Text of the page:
Collaborative Research: Broadening Participation in Engineering among Women and Latina/os: A Longitudinal, Multi-Site Study
To broaden participation of women and Latina/os in engineering, the primary aim of this project is to investigate the longitudinal effects of social cognitive, cultural, personality, and contextual factors on engineering students and workers satisfaction, engagement, and persistence as posited by Social Cognitive Career Theory (SCCT; Lent, Brown, & Hackett, 1994; 2000). Using a sample of engineering students from 9 participating institutions, we hypothesize that the SCCT model will explain a significant amount of variance in engineering-related satisfaction, engagement, and persistence. Structural equation modeling (SEM) will be used to examine this hypothesis (both cross-sectionally and longitudinally). We will test for group invariance to assess the generalizability of the SCCT model based on institution type (predominantly White institution vs. Hispanic Serving Institution), gender, and race via SEM multigroup analyses. In addition, we will conduct interviews with Latino/a and White men and women persisters and non-persisters in engineering to examine and compare salient individual and institutional factors in their decisions to remain in or leave engineering. Finally, we will generate reliable and valid measures of negative engineering outcome expectations and engineering learning experiences.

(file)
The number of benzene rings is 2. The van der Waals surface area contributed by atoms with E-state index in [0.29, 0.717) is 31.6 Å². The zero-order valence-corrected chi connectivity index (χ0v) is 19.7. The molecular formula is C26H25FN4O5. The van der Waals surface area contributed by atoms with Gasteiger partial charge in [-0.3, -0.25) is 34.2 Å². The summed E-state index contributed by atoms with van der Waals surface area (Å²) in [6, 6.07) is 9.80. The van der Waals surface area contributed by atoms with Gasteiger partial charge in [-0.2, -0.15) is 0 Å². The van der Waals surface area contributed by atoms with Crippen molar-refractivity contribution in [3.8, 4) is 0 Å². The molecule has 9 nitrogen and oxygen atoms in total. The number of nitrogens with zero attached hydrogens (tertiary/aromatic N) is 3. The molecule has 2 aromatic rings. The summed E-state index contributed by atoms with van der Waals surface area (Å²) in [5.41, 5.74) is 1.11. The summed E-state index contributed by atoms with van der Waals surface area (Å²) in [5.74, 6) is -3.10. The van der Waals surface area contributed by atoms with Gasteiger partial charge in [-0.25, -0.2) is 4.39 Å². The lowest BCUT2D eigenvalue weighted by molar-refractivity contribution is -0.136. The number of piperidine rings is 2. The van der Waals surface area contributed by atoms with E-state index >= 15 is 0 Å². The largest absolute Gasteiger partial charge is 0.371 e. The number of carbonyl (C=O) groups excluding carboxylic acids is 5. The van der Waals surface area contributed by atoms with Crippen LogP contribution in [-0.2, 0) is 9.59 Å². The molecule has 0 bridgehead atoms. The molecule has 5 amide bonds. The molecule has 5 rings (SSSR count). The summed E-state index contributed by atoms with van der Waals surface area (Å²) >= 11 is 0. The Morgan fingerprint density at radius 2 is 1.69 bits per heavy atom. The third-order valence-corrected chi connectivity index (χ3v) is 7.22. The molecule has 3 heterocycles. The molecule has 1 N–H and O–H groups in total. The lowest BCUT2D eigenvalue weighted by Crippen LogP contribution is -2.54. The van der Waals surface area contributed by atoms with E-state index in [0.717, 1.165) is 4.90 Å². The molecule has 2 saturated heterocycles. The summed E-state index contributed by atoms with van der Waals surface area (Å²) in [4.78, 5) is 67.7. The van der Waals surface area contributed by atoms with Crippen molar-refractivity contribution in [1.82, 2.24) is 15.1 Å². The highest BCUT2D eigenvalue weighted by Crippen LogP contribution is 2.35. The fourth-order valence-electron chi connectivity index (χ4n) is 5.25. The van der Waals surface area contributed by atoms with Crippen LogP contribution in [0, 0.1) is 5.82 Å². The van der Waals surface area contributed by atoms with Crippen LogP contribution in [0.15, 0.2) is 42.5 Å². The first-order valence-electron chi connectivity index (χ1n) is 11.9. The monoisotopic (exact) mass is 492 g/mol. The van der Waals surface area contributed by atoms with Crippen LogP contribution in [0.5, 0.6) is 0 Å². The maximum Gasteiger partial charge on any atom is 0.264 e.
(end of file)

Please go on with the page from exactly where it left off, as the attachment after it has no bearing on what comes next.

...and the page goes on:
Intellectual Merit: The intellectual merit of this study lies in the following areas: 1) Examining the utility of the SCCT model in predicting satisfaction, engagement, and persistence in engineering for White women and Latina/os both during college and early career stages; 2) Understanding the role of social cognitive, environmental and cultural factors in the satisfaction, engagement, and retention of White women and Latina/os in the engineering pipeline over time; 3) Providing information on the generalizability of the SCCT model across gender, race, institution type, and the interaction of gender and race; 4) Advancing theory to explain engineering satisfaction, engagement, and persistence of Latina/os and White women in engineering (e.g., new variables may be incorporated into theory based on qualitative findings and longitudinal tests may suggest changes in the temporal nature of the constructs); 5) Understanding factors influencing the persistence and non-persistence decisions of White women and Latina/o engineers; and 6) Developing reliable and valid measures to assess negative outcome expectations in engineering and engineering specific learning experiences. Broader Impact: Due to the longstanding underrepresentation of White women and Latina/os in engineering majors and jobs, it is imperative that we understand the psychological factors leading to their academic and career satisfaction, engagement, and persistence. The current study builds on our recent work that examines the effects of gender and race on social cognitive influences on persistence and satisfaction via the use of a large multi-site sample of White and Latina/o engineering students and tracks student cohorts in the transition from college to work. Findings from this study will contribute knowledge regarding the cultural validity of SCCT, a theory used to inform educational interventions. Findings will be disseminated broadly to help engineering educators and vocational psychologists design and develop effective programs to enhance social cognitions related to the engineering satisfaction, engagement, and persistence among White women and Latina/os. Our results will offer valuable information regarding generalizability of the SCCT model among engineering students by illustrating how relations within the model are distinct or similar across gender, racial, and institutional groups. This work will inform the development of custom interventions to enhance relevant systemic supports and bolster the social cognitions that are the strongest predictors in engagement, persistence, and satisfaction in engineering for each group. The findings can also be used to develop supports for strategic points in students educational training when they may be at higher risk for dropping out of engineering. We have key personnel who can apply these interventions and will utilize her professional connections to translate the projects findings into practice. Further, the two engineering measures developed in this project will be shared with other researchers for use in future studies. Finally, the project will provide training opportunities for female students and students of color in developing expertise in theoretically-driven research on the career development of women and Latina/os in engineering.